This just reflected core New Keynesian analysis that is taught around the world in our universities.
The investors who were confident that their short positions would allow them to buy bonds cheaper when forward contracts matured and generate profits, failed to realise that the Bank of Japan could control all yields and interest rates and was able to maintain both close to zero.
As a result, the trades failed.
The culprit – erroneous economic theory and unquestioning financial market actors.
A similar dynamic played out during the Global Financial Crisis (GFC) when financial investors, fearing capital losses on government bonds, as fiscal deficits in around the world reached new heights, were encouraged by economists to eschew long positions in government debt.
Economists also predicted rising inflation from the QE programs that central banks embarked on, which encouraged investors to move into assets such as real estate as an inflation hedge.
Neither prediction was realised and as a result significant profits were foregone because of the faulty advice emanating from mainstream macroeconomics.
Flattening the curve …
I recently wrote a UK Guardian Op Ed article (June 7, 2021) – Price rises should be short-lived – so let’s not resurrect inflation as a bogeyman.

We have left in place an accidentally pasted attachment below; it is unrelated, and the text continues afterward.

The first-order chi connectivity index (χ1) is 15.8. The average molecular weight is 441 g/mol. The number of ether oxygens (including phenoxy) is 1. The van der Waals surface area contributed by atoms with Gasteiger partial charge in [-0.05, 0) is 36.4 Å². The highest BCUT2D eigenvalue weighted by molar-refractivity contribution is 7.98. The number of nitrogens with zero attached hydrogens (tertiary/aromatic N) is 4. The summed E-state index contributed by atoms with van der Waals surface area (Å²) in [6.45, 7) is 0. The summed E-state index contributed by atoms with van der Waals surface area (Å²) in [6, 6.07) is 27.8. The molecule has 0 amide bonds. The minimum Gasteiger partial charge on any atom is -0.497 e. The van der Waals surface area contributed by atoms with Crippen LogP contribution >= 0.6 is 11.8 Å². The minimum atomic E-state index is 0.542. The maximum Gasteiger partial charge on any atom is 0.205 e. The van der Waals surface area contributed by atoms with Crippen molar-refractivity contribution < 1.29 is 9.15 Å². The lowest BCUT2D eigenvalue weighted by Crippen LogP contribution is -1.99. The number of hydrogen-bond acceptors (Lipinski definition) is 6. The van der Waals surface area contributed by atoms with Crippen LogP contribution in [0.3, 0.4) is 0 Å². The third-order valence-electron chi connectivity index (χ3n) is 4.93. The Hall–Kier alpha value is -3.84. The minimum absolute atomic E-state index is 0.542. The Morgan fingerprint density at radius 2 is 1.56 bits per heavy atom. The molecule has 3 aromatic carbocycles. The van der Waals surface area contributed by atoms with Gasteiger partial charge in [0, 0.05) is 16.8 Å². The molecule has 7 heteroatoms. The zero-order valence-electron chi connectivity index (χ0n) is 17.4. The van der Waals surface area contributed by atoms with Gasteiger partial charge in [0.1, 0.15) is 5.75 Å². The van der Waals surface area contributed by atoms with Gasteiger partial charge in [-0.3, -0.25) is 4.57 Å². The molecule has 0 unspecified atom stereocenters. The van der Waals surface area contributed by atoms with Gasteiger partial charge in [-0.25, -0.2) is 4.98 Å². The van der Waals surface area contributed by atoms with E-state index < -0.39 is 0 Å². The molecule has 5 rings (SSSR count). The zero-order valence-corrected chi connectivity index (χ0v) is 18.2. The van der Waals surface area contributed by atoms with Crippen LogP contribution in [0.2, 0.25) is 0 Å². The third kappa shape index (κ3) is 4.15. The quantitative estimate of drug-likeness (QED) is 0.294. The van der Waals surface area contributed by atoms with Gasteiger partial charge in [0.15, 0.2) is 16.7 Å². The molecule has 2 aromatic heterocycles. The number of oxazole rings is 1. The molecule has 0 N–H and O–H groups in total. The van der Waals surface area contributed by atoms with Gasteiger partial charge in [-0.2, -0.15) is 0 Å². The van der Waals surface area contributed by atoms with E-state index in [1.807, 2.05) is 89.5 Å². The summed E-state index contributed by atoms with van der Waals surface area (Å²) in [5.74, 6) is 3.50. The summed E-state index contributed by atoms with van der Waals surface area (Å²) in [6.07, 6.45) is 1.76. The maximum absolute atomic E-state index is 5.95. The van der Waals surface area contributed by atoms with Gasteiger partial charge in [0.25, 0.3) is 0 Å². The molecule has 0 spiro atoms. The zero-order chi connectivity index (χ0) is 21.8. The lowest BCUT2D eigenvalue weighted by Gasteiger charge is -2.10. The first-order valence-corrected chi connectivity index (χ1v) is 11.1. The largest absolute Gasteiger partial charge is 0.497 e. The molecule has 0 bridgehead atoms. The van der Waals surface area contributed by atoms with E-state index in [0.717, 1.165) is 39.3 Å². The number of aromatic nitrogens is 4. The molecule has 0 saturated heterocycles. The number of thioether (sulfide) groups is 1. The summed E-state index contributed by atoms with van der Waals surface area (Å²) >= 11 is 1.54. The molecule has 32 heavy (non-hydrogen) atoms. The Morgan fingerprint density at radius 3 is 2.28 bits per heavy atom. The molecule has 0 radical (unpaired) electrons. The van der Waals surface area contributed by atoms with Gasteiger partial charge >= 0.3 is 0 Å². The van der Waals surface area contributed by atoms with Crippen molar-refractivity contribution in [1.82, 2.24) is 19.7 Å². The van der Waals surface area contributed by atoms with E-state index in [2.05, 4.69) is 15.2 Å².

I followed it with this blog post – Price rises should be short-lived – so let’s not resurrect inflation as a bogeyman (June 9, 2021).
My contention was that once the game was up on mainstream claims that currency-issuing governments would be running out ‘money’ any time soon, which had been the dominant obsession in the public debate since the GFC, the only scarey thing these characters could inflict on the public debate was the inflation bogey.
It must be hard being a mainstream macroeconomist.
They have created such a sterile framework that never seems to predict anything that occurs.
They then have to twist and turn to keep a straight face – this ad hoc anomaly, or that – this special case or another, whatever, they always manage to weasel their way out of reality that their framework is anti-knowledge.
They are Pavlovian in nature.
Trigger this, and predict that.
No nuance until the predictions fail and then it is all nuance or denial that the facts are the facts.
Mainstream economists have been seeing relatively large fiscal deficits and central bank asset purchasing programs and the only thing their defective model says about that sort of conjunction is rising interest rates and bond yields and inflation.
They cannot ‘understand’ the world in any other way.
So their only ‘contribution’ is to scream ‘rising inflation’ and ‘rising bond yields’.
They then go further and claim that the ‘rising bond yields’ (as if they are an inevitability) signal that governments are going to run into problems funding their spending – and all the rest of it.